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Prior to 1978, participation in the PBP was limited to postmaster members and retired postmaster members of petitioner. Beginning on January 1, 1978, the PBP was made available to all Federal employees and retired Federal annuitants eligible for benefits under the FEHBP. However, because the PBP was sponsored by the NLP which was an employee organization, FEHBP rules prohibited petitioner from providing benefits under the PBP to nonmembers. Consequently, those nonpostmaster Federal or postal employees who desired to participate in the PBP during the years at issue were required to become members of petitioner. Once a person eligible to become a member of petitioner paid the requisite dues, that member could participate in the PBP by paying insurance premiums according to the selected level and type of insurance such member designated. To allow nonpostmasters to become members, petitioner created a special class of members to whom it provided prior to August 1987 the sole benefit of access to the PBP in return for their payment of dues. (Members of petitioner other than postmasters, retired postmasters, and officers-incharge will sometimes be referred to herein as nonpostmaster members.)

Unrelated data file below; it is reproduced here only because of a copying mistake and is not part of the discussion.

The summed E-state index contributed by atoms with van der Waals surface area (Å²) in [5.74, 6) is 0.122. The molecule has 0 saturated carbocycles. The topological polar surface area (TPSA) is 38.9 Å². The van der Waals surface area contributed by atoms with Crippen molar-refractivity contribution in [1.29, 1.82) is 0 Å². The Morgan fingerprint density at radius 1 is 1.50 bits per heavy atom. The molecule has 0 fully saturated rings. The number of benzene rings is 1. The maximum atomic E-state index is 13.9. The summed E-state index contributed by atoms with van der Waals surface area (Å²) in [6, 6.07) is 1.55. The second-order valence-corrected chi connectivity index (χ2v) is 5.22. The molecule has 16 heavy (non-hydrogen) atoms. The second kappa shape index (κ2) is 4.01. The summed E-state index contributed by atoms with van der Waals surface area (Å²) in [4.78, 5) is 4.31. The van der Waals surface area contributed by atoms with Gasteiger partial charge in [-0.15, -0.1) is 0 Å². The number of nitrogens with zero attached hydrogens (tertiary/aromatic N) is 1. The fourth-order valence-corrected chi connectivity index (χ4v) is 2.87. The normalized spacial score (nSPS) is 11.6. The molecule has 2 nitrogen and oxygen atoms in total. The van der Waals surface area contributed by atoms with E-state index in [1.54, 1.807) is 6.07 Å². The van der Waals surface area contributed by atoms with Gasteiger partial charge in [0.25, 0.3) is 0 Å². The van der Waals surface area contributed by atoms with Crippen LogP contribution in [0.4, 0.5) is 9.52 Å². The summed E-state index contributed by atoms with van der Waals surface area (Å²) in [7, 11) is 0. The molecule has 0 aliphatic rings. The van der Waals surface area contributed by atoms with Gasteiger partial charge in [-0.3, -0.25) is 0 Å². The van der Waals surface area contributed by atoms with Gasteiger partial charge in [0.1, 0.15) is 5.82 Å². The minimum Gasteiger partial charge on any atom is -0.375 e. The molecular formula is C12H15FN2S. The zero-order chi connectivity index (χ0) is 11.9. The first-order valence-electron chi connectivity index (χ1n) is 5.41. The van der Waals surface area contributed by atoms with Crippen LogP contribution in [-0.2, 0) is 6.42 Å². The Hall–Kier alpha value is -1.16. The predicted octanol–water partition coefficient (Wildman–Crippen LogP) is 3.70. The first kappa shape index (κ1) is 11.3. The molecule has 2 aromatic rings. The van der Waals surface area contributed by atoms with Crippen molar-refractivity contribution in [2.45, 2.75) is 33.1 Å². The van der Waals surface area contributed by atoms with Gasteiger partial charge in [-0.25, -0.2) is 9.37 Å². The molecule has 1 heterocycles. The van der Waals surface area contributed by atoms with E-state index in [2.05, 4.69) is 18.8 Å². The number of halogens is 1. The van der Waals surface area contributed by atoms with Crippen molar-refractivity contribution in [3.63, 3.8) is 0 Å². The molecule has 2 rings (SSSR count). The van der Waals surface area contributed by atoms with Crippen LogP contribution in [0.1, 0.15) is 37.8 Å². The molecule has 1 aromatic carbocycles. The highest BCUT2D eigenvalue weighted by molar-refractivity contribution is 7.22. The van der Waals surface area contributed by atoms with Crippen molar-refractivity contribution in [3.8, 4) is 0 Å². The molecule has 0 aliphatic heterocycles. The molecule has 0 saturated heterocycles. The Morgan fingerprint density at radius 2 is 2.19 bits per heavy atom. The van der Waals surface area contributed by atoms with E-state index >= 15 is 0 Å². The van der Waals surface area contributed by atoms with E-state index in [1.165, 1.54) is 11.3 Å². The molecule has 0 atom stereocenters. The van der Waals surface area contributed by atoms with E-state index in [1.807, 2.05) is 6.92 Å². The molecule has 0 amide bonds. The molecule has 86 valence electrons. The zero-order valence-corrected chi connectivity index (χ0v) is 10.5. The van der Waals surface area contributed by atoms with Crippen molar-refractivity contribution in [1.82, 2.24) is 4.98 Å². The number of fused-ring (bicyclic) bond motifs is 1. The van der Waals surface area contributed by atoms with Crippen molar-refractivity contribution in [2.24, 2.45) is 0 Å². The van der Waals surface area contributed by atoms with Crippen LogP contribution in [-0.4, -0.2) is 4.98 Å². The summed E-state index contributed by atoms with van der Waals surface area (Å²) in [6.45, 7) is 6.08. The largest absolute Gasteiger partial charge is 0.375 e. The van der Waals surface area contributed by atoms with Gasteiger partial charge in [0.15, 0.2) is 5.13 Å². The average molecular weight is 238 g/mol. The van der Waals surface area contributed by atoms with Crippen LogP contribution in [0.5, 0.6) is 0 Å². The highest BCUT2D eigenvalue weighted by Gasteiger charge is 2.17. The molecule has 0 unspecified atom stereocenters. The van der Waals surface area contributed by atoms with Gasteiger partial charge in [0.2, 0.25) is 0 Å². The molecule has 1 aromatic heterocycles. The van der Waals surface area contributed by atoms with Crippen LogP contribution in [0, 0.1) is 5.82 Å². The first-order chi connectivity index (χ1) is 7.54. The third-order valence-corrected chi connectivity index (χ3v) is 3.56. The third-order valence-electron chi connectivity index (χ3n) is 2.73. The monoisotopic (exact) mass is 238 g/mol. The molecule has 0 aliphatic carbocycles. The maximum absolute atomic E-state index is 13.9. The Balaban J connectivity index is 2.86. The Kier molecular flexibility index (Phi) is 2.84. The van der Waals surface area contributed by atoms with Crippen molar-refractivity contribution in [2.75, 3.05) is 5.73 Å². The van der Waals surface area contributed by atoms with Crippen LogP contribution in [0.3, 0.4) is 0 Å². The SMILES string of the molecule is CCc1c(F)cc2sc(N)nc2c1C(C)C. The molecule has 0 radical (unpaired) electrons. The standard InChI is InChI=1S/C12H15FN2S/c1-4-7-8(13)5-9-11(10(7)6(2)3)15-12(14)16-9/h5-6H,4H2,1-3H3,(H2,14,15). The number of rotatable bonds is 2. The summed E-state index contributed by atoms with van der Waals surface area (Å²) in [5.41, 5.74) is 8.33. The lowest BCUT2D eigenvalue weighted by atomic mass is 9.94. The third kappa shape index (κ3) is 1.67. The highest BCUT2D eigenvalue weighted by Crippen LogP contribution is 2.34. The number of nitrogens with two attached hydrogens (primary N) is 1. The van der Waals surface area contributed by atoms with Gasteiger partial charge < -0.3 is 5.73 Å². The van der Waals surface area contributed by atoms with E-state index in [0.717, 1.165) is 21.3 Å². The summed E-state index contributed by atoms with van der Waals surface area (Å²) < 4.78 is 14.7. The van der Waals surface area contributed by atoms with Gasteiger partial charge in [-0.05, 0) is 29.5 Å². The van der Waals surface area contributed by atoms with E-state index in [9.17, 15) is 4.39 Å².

During the years at issue, most nonpostmasters who enrolled in the PBP and became new members of the NLP did so during the so-called "open season". Throughout the years at issue, open season was a period occurring each fall during which Federal employees and annuitants (including postmasters) were allowed to change from their current health plan under the FEHBP to a different one. Throughout those years, petitioner endeavored to maintain competitive health benefit offerings and advertised the benefits of its PBP. Prior to and during the years at issue, Federal employees and annuitants had the option of enrolling in other Federal Government-wide health plans ( viz., Blue Cross and Blue Shield and Aetna) without the necessity of joining an employee organization such as the NLP. 13